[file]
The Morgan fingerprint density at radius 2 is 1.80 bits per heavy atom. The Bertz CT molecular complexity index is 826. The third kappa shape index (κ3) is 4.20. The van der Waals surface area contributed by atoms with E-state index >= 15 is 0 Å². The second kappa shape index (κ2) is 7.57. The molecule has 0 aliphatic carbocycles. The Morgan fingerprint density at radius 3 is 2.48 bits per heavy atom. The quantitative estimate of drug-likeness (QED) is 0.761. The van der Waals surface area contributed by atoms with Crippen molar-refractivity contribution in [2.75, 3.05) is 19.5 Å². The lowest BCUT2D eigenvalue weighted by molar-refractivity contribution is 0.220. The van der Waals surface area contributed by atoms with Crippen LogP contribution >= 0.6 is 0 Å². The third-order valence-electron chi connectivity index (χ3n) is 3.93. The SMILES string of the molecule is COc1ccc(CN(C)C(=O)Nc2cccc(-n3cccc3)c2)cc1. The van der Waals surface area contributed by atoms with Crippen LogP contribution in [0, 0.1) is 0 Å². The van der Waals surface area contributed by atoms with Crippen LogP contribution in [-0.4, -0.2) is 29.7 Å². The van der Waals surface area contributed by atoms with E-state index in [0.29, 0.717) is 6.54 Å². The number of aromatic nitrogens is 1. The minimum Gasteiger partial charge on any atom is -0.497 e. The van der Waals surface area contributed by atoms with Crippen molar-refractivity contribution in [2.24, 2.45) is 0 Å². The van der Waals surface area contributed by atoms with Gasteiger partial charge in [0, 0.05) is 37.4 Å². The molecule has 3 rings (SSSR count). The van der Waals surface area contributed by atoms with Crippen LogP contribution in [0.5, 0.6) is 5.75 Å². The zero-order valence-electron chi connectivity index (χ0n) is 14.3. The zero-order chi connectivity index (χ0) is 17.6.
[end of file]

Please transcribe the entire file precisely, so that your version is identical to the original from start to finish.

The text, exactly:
The Morgan fingerprint density at radius 2 is 1.80 bits per heavy atom. The Bertz CT molecular complexity index is 826. The third kappa shape index (κ3) is 4.20. The van der Waals surface area contributed by atoms with E-state index >= 15 is 0 Å². The second kappa shape index (κ2) is 7.57. The molecule has 0 aliphatic carbocycles. The Morgan fingerprint density at radius 3 is 2.48 bits per heavy atom. The quantitative estimate of drug-likeness (QED) is 0.761. The van der Waals surface area contributed by atoms with Crippen molar-refractivity contribution in [2.75, 3.05) is 19.5 Å². The lowest BCUT2D eigenvalue weighted by molar-refractivity contribution is 0.220. The van der Waals surface area contributed by atoms with Crippen LogP contribution >= 0.6 is 0 Å². The third-order valence-electron chi connectivity index (χ3n) is 3.93. The SMILES string of the molecule is COc1ccc(CN(C)C(=O)Nc2cccc(-n3cccc3)c2)cc1. The van der Waals surface area contributed by atoms with Crippen LogP contribution in [0, 0.1) is 0 Å². The van der Waals surface area contributed by atoms with Crippen LogP contribution in [-0.4, -0.2) is 29.7 Å². The van der Waals surface area contributed by atoms with E-state index in [0.29, 0.717) is 6.54 Å². The number of aromatic nitrogens is 1. The minimum Gasteiger partial charge on any atom is -0.497 e. The van der Waals surface area contributed by atoms with Crippen molar-refractivity contribution in [2.24, 2.45) is 0 Å². The van der Waals surface area contributed by atoms with Gasteiger partial charge in [0, 0.05) is 37.4 Å². The molecule has 3 rings (SSSR count). The van der Waals surface area contributed by atoms with Crippen LogP contribution in [0.5, 0.6) is 5.75 Å². The zero-order valence-electron chi connectivity index (χ0n) is 14.3. The zero-order chi connectivity index (χ0) is 17.6.